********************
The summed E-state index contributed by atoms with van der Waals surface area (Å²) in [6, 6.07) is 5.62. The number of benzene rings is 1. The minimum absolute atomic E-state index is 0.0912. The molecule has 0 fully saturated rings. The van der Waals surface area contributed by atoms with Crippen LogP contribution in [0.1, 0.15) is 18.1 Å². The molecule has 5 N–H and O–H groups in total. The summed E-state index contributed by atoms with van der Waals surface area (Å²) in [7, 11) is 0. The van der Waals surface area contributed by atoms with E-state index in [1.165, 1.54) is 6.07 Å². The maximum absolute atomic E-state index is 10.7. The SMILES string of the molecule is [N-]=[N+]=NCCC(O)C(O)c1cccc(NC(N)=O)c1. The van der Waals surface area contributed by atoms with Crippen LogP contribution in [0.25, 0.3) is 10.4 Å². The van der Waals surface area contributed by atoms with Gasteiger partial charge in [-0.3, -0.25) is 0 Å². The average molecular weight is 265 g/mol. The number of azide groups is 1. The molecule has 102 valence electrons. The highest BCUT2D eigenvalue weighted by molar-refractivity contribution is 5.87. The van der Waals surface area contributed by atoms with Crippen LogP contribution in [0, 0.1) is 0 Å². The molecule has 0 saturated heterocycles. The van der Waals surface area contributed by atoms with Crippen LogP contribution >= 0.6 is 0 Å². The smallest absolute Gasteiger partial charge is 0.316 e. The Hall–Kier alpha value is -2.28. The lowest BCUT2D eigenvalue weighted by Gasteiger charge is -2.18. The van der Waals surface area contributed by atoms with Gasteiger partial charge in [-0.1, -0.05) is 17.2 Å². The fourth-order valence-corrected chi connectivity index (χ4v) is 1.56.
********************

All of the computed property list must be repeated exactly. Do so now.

The summed E-state index contributed by atoms with van der Waals surface area (Å²) in [6, 6.07) is 5.62. The number of benzene rings is 1. The minimum absolute atomic E-state index is 0.0912. The molecule has 0 fully saturated rings. The van der Waals surface area contributed by atoms with Crippen LogP contribution in [0.1, 0.15) is 18.1 Å². The molecule has 5 N–H and O–H groups in total. The summed E-state index contributed by atoms with van der Waals surface area (Å²) in [7, 11) is 0. The van der Waals surface area contributed by atoms with E-state index in [1.165, 1.54) is 6.07 Å². The maximum absolute atomic E-state index is 10.7. The SMILES string of the molecule is [N-]=[N+]=NCCC(O)C(O)c1cccc(NC(N)=O)c1. The van der Waals surface area contributed by atoms with Crippen LogP contribution in [0.25, 0.3) is 10.4 Å². The van der Waals surface area contributed by atoms with Gasteiger partial charge in [-0.3, -0.25) is 0 Å². The average molecular weight is 265 g/mol. The number of azide groups is 1. The molecule has 102 valence electrons. The highest BCUT2D eigenvalue weighted by molar-refractivity contribution is 5.87. The van der Waals surface area contributed by atoms with Crippen LogP contribution in [0, 0.1) is 0 Å². The molecule has 0 saturated heterocycles. The van der Waals surface area contributed by atoms with Crippen LogP contribution >= 0.6 is 0 Å². The smallest absolute Gasteiger partial charge is 0.316 e. The Hall–Kier alpha value is -2.28. The lowest BCUT2D eigenvalue weighted by Gasteiger charge is -2.18. The van der Waals surface area contributed by atoms with Gasteiger partial charge in [-0.1, -0.05) is 17.2 Å². The fourth-order valence-corrected chi connectivity index (χ4v) is 1.56.